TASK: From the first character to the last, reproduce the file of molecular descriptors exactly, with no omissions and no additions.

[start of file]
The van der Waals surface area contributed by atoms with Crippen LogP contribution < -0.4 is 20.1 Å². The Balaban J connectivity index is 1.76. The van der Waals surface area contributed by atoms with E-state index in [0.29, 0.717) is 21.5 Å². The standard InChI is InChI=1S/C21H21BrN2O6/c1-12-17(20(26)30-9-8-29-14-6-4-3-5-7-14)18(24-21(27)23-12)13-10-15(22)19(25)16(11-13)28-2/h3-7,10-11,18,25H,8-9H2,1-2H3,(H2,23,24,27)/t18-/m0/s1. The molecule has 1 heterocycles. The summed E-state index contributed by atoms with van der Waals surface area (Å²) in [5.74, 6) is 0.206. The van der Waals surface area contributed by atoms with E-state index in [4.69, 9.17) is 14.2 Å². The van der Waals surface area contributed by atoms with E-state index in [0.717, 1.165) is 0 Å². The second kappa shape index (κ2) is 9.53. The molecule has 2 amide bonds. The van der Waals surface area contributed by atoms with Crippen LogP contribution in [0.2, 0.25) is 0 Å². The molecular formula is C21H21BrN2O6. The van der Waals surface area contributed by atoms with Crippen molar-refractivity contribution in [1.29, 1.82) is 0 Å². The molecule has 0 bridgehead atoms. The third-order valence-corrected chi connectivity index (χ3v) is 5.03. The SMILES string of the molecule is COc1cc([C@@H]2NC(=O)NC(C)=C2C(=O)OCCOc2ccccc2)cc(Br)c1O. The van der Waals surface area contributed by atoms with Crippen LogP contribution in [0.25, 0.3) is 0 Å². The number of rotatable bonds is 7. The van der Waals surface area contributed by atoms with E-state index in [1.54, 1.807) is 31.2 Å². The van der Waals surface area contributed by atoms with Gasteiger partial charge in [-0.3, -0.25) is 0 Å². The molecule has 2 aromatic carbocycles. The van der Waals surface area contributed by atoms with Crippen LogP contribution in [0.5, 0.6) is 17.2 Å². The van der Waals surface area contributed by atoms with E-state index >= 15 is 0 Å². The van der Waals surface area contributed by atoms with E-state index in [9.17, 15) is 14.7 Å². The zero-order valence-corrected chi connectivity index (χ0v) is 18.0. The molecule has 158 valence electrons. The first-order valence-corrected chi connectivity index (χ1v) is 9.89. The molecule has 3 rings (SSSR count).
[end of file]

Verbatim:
The van der Waals surface area contributed by atoms with Crippen LogP contribution < -0.4 is 20.1 Å². The Balaban J connectivity index is 1.76. The van der Waals surface area contributed by atoms with E-state index in [0.29, 0.717) is 21.5 Å². The standard InChI is InChI=1S/C21H21BrN2O6/c1-12-17(20(26)30-9-8-29-14-6-4-3-5-7-14)18(24-21(27)23-12)13-10-15(22)19(25)16(11-13)28-2/h3-7,10-11,18,25H,8-9H2,1-2H3,(H2,23,24,27)/t18-/m0/s1. The molecule has 1 heterocycles. The summed E-state index contributed by atoms with van der Waals surface area (Å²) in [5.74, 6) is 0.206. The van der Waals surface area contributed by atoms with E-state index in [4.69, 9.17) is 14.2 Å². The van der Waals surface area contributed by atoms with E-state index in [0.717, 1.165) is 0 Å². The second kappa shape index (κ2) is 9.53. The molecule has 2 amide bonds. The van der Waals surface area contributed by atoms with Crippen LogP contribution in [0.2, 0.25) is 0 Å². The molecular formula is C21H21BrN2O6. The van der Waals surface area contributed by atoms with Crippen molar-refractivity contribution in [1.29, 1.82) is 0 Å². The molecule has 0 bridgehead atoms. The third-order valence-corrected chi connectivity index (χ3v) is 5.03. The SMILES string of the molecule is COc1cc([C@@H]2NC(=O)NC(C)=C2C(=O)OCCOc2ccccc2)cc(Br)c1O. The van der Waals surface area contributed by atoms with Crippen LogP contribution in [0.25, 0.3) is 0 Å². The number of rotatable bonds is 7. The van der Waals surface area contributed by atoms with E-state index in [1.54, 1.807) is 31.2 Å². The van der Waals surface area contributed by atoms with Gasteiger partial charge in [-0.3, -0.25) is 0 Å². The molecule has 2 aromatic carbocycles. The van der Waals surface area contributed by atoms with Crippen LogP contribution in [0.5, 0.6) is 17.2 Å². The van der Waals surface area contributed by atoms with E-state index >= 15 is 0 Å². The van der Waals surface area contributed by atoms with E-state index in [9.17, 15) is 14.7 Å². The zero-order valence-corrected chi connectivity index (χ0v) is 18.0. The molecule has 158 valence electrons. The first-order valence-corrected chi connectivity index (χ1v) is 9.89. The molecule has 3 rings (SSSR count).